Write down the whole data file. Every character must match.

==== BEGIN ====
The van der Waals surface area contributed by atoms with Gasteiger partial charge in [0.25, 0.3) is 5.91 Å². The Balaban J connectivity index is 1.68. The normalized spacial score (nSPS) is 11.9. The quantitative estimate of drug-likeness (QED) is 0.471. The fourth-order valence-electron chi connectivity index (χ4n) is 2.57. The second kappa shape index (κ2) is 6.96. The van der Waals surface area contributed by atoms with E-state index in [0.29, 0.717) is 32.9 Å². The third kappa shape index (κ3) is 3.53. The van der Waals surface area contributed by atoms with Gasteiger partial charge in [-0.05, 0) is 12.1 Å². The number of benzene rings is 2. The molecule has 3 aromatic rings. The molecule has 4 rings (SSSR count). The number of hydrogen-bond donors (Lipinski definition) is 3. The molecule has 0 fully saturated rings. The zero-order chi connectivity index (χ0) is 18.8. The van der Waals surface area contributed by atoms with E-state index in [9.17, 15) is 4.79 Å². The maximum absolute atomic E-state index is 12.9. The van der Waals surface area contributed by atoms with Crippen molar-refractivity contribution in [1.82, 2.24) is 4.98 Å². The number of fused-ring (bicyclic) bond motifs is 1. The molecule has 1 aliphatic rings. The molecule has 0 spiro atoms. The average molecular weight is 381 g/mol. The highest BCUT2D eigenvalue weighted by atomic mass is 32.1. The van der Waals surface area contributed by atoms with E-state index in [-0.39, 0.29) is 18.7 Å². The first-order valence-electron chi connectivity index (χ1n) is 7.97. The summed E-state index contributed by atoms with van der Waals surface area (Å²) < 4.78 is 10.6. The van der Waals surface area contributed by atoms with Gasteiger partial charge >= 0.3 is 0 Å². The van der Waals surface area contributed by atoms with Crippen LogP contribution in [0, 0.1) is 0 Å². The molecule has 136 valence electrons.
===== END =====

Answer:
The van der Waals surface area contributed by atoms with Gasteiger partial charge in [0.25, 0.3) is 5.91 Å². The Balaban J connectivity index is 1.68. The normalized spacial score (nSPS) is 11.9. The quantitative estimate of drug-likeness (QED) is 0.471. The fourth-order valence-electron chi connectivity index (χ4n) is 2.57. The second kappa shape index (κ2) is 6.96. The van der Waals surface area contributed by atoms with E-state index in [0.29, 0.717) is 32.9 Å². The third kappa shape index (κ3) is 3.53. The van der Waals surface area contributed by atoms with Gasteiger partial charge in [-0.05, 0) is 12.1 Å². The number of benzene rings is 2. The molecule has 3 aromatic rings. The molecule has 4 rings (SSSR count). The number of hydrogen-bond donors (Lipinski definition) is 3. The molecule has 0 fully saturated rings. The zero-order chi connectivity index (χ0) is 18.8. The van der Waals surface area contributed by atoms with E-state index in [9.17, 15) is 4.79 Å². The maximum absolute atomic E-state index is 12.9. The van der Waals surface area contributed by atoms with Crippen molar-refractivity contribution in [1.82, 2.24) is 4.98 Å². The number of fused-ring (bicyclic) bond motifs is 1. The molecule has 1 aliphatic rings. The molecule has 0 spiro atoms. The average molecular weight is 381 g/mol. The highest BCUT2D eigenvalue weighted by atomic mass is 32.1. The van der Waals surface area contributed by atoms with E-state index in [-0.39, 0.29) is 18.7 Å². The first-order valence-electron chi connectivity index (χ1n) is 7.97. The summed E-state index contributed by atoms with van der Waals surface area (Å²) < 4.78 is 10.6. The van der Waals surface area contributed by atoms with Gasteiger partial charge >= 0.3 is 0 Å². The van der Waals surface area contributed by atoms with Crippen LogP contribution in [0, 0.1) is 0 Å². The molecule has 136 valence electrons.